Lion and Pheasant, Shrewsbury

Star rating: * There was a greenfly on my knife. It lingered a while, realised it was unlikely to receive nourishment from the cheaply made Korean cutlery, then headed in the direction of the bar, writes Andy Richardson.

The Lion and Pheasant, ShrewsburyStar rating: * There was a greenfly on my knife. It lingered a while, realised it was unlikely to receive nourishment from the cheaply made Korean cutlery, then headed in the direction of the bar.

Soon, a bluebottle landed in the space vacated by its tiny mate. Our food had not yet arrived and we were already thinking seriously about leaving.

My wife and I went to the Lion and Pheasant, in Shrewsbury, on a Saturday evening for dinner. There were only two other tables in use. My wife surveyed the dismal menu, inspected the dreadful, crammed table and assumed this was a fiendish retribution for some domestic misdemeanour. It was not, of course.

Only once have we ever been so underwhelmed by our first impression of a Shropshire restaurant. That was at a pub, near the Wolverhampton border, an evening that remains in my memory like an ugly scar.

The Lion and Pheasant sits at the bottom of Shrewsbury's Wyle Cop. There are plenty of comfortable leather sofas and that, unfortunately, is its one redeeming feature.

The view from the window is of a car park and busy road, there is constant noise from the street and even the bristling energy and enthusiasm of the poor, overworked waiters fail to adequately compensate for their lack of experience or erudition. It was, quite simply, our worst night out in years.

We visited shortly after watching a BBC2 programme called Great British Menu. The episode had championed British cuisine, focusing on creative chefs and dedicated producers who bring high quality food and drink to market.

Inisde The Lion and Pheasant, ShrewsburyThe staff at the Lion and Pheasant, one suspects, had not seen the same programme. Their menu, a greasy printed A4 sheet of paper - one between two - was woeful. It was a lesson in blandness and reminded us of all that is bad about British food.

There was no style, no invention and no imagination. The kitchen's job was simply to process ingredients from fridge to plate, rather than cook.

We struggled to find anything that we wanted from the menu. The mussels were my preferred choice. But, having just holidayed in France where we'd cooked fresh mussels and enjoyed vast prawns, oysters and other straight-from-the-sea treats, I couldn't bring myself to eat them.

Instead, I opted for the melon with sorbet and a fruit coulis. It tasted of nothing at all, just water. I've nothing against chefs keeping things simple and offering dishes that require no skill. Though, you have to ask, what's the point of being a chef if all you do is slice a melon into strips.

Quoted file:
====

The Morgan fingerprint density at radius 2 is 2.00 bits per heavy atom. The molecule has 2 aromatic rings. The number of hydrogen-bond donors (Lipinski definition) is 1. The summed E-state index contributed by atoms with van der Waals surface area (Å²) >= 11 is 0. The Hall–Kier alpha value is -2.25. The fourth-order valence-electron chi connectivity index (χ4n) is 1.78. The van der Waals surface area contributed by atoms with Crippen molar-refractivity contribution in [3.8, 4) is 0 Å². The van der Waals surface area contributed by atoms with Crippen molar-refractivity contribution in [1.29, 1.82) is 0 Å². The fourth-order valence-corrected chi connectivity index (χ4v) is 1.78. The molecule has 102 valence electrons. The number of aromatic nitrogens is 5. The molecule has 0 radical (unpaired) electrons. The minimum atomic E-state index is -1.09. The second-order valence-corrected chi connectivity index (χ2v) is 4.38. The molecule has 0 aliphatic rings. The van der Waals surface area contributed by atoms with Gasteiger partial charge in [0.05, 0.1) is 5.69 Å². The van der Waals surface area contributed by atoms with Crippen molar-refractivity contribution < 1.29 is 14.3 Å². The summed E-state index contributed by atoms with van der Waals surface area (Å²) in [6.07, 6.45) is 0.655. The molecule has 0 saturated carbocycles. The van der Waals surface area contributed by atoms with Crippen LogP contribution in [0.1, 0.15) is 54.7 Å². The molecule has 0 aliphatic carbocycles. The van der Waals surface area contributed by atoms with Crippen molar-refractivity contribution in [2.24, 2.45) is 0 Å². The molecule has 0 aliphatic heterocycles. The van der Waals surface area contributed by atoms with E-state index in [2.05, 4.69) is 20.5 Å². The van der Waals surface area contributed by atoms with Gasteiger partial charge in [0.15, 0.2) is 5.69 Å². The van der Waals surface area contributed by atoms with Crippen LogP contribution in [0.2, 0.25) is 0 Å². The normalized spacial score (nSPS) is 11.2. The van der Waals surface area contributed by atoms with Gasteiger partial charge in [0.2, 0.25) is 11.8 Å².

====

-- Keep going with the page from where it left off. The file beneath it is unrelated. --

But I do object to food with no flavour. And this had none. We're in the middle of summer, in a county with scores of expert fruit growers. Our market towns groan with ripe fruit and vegetables from around Europe. But this tasted like a hot-housed sponge from the local supermarket. The sorbet melted in seconds. It was dire.

My wife opted for the soup of the day, which was tomato. She said it tasted as though it had come from a can, much to her relief. Her accompanying bread appeared to be a bake-at-home roll. The outside was cooked, the inside was stone cold.

There was little to excite on the menu for our main course. I decided against fish, unconfident that it would have pleased. Lamb chops, gammon and a peculiarly-named Mexican rump also failed to excite.

So I opted for the safest choice, a fillet steak with chips. My wife followed. The steaks were fine but the chips - which earned an extra point for being home cooked - were limp and soggy. There were no crisp edges.

The vegetables were similarly limp while the side-salad on our plate was woeful. It comprised half a tomato, a few slices of cucumber and a shredded lettuce leaf. There was no dressing. Why did they bother?

The plate came with a quartered closed-cup mushroom and a few soggy onion rings. The onion rings were the funniest part of the evening. They'd been inexpertly made so that the batter failed to adhere to the onion. What arrived on our plate were thin rounds of fried onion, with an almost imperceptible crunch from the residue batter.

I dreamed about them the following night, they were that bad.

There was no written dessert menu or blackboard featuring selections. Instead, our nervous waiter announced the choices like a worried sixth former at a school prizegiving.